Update: 5:50 p.m. EDT - Apple has responded to the issue over the difference in battery life from the two phones, suggesting the difference is at most 3%:
"With the Apple-designed A9 chip in your iPhone 6s or iPhone 6s Plus, you are getting the most advanced smartphone chip in the world. Every chip we ship meets Apple's highest standards for providing incredible performance and deliver great battery life, regardless of iPhone 6s capacity, color, or model. Certain manufactured lab tests which run the processors with a continuous heavy workload until the battery depletes are not representative of real-world usage, since they spend an unrealistic amount of time at the highest CPU performance state. It's a misleading way to measure real-world battery life. Our testing and customer data show the actual battery life of the iPhone 6s and iPhone 6s Plus, even taking into account variable component differences, vary within just 2-3% of each other."
LONDON -- Your iPhone 6S could have up to 20 percent less battery power than another iPhone 6S depending on the manufacturer of the chip powering your new Apple smartphone.
With the iPhone 6 we had Bendgate. For the iPhone 6S and iPhone 6S Plus, it appears the controvery could be called Chipgate as users report that the battery life of the iPhone 6S is entirely dependant on which vendor has made the A9 chip inside.
Multiple reports and videos posted online claim that depending on which version of the A9 chip you get, your smartphone's battery life may be affected by as much as 20 percent. While Apple has yet to confirm it, the A9 chip is supplied by two different manufacturers -- Samsung and Taiwan Semiconductor Manufacturing Company (TSMC) -- a fact uncovered by Chipworks last month. You can find out which chip your iPhone 6S has here.
While both versions will be using the same microarchitecture designed by Apple, they use different processes, which could lead to the issues which users are now reporting. This is the first time Apple has ever used two manufacturers to produce the A-series of chips which power the iPad and iPhone ranges. Samsung produced every chip up to and including the A7, while TSMC produced the A8 chip last year.
Chipworks discovered that the Samsung chip was 8 percent smaller and an investigation by Anandtech showed it was built on a 14nm process, while the TSMC chip was built on a thicker 16nm process. There is no official word from Apple on what percentage of its iPhone 6S and iPhone 6S smartphones are powered by each chip, but user reports suggest the split is close to 50/50.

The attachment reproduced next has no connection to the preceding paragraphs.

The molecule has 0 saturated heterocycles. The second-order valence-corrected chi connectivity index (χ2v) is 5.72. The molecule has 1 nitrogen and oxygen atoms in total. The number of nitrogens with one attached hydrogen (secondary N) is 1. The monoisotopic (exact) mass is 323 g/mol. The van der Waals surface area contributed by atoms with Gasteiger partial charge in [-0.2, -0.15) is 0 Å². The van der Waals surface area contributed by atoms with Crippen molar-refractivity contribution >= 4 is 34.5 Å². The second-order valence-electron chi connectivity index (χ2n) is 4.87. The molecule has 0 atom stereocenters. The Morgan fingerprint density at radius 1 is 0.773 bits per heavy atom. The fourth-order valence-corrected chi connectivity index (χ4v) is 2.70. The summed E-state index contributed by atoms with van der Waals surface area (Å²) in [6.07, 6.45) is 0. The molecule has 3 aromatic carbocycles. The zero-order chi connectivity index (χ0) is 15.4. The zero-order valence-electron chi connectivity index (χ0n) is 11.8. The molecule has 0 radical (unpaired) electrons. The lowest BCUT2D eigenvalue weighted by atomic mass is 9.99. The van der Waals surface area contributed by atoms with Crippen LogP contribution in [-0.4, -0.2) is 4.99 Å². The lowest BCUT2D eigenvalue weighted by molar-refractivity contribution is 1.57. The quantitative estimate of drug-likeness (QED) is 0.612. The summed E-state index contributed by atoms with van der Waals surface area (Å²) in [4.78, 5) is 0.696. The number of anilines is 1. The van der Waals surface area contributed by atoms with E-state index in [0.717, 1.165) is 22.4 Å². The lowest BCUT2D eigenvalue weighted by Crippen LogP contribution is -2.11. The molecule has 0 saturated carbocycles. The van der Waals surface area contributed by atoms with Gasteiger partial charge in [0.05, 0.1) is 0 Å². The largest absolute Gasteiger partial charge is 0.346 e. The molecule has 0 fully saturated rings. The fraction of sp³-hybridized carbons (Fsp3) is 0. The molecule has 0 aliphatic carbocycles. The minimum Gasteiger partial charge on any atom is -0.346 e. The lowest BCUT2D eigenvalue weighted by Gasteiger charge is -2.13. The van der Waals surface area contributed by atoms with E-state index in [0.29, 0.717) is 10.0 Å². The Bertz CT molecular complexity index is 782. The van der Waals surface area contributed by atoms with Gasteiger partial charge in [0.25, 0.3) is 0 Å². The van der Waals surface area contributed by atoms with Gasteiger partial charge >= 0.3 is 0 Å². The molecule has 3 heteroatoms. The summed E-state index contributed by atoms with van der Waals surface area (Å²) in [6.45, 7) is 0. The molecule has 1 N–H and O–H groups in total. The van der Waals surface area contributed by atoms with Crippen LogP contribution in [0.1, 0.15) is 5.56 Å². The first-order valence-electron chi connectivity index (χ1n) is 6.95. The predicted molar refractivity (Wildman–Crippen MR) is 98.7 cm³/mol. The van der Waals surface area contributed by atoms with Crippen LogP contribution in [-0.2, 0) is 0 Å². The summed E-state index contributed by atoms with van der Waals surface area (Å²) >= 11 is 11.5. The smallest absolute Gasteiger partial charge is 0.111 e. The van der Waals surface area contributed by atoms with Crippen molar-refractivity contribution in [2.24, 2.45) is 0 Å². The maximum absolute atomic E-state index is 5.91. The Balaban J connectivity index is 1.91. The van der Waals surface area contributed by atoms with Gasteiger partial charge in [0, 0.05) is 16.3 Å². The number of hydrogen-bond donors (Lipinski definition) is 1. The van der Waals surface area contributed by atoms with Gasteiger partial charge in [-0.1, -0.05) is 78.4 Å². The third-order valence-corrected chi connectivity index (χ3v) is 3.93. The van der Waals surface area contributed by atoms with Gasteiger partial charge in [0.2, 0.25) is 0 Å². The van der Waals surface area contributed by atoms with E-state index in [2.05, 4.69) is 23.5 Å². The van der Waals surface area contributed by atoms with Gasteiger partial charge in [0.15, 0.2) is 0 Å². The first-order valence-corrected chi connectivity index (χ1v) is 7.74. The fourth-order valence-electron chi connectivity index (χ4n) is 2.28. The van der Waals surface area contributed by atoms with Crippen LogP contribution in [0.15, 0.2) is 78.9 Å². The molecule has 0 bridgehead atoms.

Threads on forums such as Reddit and MacRumours are filled with users showing battery tests for both chips and the consensus appears to be that the battery life on the iPhone 6S with a Samsung-made chip is worse. As well as these user reports, a couple of well-known YouTubers have published videos comparing the performance of the chips.
According to Jonathan Morrison, who carried out a range of tests including shooting 4K video and exporting the content to iMovie, the TSMC-powered iPhone 6S was at 62 percent battery while the Samsung-powered iPhone 6S was at 55 percent battery.
In another video, Austin Evans ran a number of tests on the two versions of the iPhone 6S. In the first comparison, which used the Geekbench 3 battery test, the difference was marked, with the TSMC version lasting a full 50 minutes longer to drop from full battery to 50 percent.
This test would match up with the results posted on Reddit by an iPhone 6S Plus owner who claims to have both versions in his possession. The results show a 1 hour 45 minutes difference in battery life on the two devices after running the Geekbench 3 test.
However, as Evans himself says, Geekbench is the worst case scenario for battery life and doesn't really reflect real world uses. In a second test, he played the same one-hour YouTube clip and found that the difference in battery drain was just 1 percent, with the TSMC again coming out on top.
In terms of performance, both chips appear to offer very similar results, though in Evans' testing he found the Samsung chip ran up to 3 degrees warmer than the TSMC chip. Because the TSMC chip is built on a bigger 16nm process, it was expected to offer worse battery life than the 14nm Samsung chip
International Business Times has contacted Apple to comment on the issue, but at the time of publication there has been no response.
There is no way of telling which version of the A9 your iPhone 6S will have ahead of time with no noticable pattern for their dispersal at the moment, though some Reddit users have reported returning Samsung-powered iPhone 6S models within 14 days to try and get a TSMC-powered model.
Dual sourcing components is rare, and for such a high-profile product like a new iPhone, is almost unheard of. The reason why Apple decided to go down the expensive and risky route of contracting two companies to make the A9 chip is unknown, but could be down to issues of yield at one company or the other, or it wanted to make sure it could meet much higher demand.
Apple has some history when it comes to problems with dual sourcing. Back in 2012, both Samsung and LG supplied displays for the company's MacBook Pro laptop. However it was discovered after the laptops went on sale that the screens supplied by LG caused temproary burn-in and ghosting, leading to a class action lawsuit in California against the company.
Earlier this year, AAC Technologies Holdings was blamed for delays in shipping the Apple Watch as a result of Taptic Engine components it was supplying. Apple subsequently moved all manufacturing to its other supplier, Nidec.